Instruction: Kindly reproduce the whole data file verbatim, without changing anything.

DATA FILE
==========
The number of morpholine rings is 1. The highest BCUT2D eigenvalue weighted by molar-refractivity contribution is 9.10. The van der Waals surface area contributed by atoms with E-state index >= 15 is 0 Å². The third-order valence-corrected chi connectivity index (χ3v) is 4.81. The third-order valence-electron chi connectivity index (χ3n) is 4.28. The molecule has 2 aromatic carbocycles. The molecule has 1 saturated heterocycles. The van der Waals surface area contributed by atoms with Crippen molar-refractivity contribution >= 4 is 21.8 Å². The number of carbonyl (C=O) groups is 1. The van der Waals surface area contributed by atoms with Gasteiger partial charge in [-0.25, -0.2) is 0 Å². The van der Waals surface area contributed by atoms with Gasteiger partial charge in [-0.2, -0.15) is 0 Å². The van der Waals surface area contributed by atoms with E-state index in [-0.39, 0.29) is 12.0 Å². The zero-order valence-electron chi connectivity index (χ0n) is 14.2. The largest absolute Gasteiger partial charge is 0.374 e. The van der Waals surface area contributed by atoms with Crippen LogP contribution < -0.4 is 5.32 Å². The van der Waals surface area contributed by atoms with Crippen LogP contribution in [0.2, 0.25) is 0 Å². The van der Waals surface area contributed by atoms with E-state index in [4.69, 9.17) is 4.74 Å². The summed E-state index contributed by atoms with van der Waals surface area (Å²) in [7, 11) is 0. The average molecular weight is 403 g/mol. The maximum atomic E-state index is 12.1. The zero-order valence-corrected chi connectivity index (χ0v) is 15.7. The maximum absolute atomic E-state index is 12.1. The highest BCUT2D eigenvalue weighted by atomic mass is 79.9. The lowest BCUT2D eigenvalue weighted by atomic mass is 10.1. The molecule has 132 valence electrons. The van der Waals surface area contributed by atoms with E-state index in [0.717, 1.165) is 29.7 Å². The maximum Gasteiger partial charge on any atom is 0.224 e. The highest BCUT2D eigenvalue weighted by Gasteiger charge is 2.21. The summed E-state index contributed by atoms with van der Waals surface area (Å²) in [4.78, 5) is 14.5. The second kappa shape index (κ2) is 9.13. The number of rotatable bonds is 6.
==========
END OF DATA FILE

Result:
The number of morpholine rings is 1. The highest BCUT2D eigenvalue weighted by molar-refractivity contribution is 9.10. The van der Waals surface area contributed by atoms with E-state index >= 15 is 0 Å². The third-order valence-corrected chi connectivity index (χ3v) is 4.81. The third-order valence-electron chi connectivity index (χ3n) is 4.28. The molecule has 2 aromatic carbocycles. The molecule has 1 saturated heterocycles. The van der Waals surface area contributed by atoms with Crippen molar-refractivity contribution >= 4 is 21.8 Å². The number of carbonyl (C=O) groups is 1. The van der Waals surface area contributed by atoms with Gasteiger partial charge in [-0.25, -0.2) is 0 Å². The van der Waals surface area contributed by atoms with Gasteiger partial charge in [-0.2, -0.15) is 0 Å². The van der Waals surface area contributed by atoms with E-state index in [-0.39, 0.29) is 12.0 Å². The zero-order valence-electron chi connectivity index (χ0n) is 14.2. The largest absolute Gasteiger partial charge is 0.374 e. The van der Waals surface area contributed by atoms with Crippen LogP contribution < -0.4 is 5.32 Å². The van der Waals surface area contributed by atoms with Crippen LogP contribution in [0.2, 0.25) is 0 Å². The van der Waals surface area contributed by atoms with E-state index in [4.69, 9.17) is 4.74 Å². The summed E-state index contributed by atoms with van der Waals surface area (Å²) in [7, 11) is 0. The average molecular weight is 403 g/mol. The maximum atomic E-state index is 12.1. The zero-order valence-corrected chi connectivity index (χ0v) is 15.7. The maximum absolute atomic E-state index is 12.1. The highest BCUT2D eigenvalue weighted by atomic mass is 79.9. The lowest BCUT2D eigenvalue weighted by atomic mass is 10.1. The molecule has 132 valence electrons. The van der Waals surface area contributed by atoms with E-state index in [0.717, 1.165) is 29.7 Å². The maximum Gasteiger partial charge on any atom is 0.224 e. The highest BCUT2D eigenvalue weighted by Gasteiger charge is 2.21. The summed E-state index contributed by atoms with van der Waals surface area (Å²) in [4.78, 5) is 14.5. The second kappa shape index (κ2) is 9.13. The number of rotatable bonds is 6.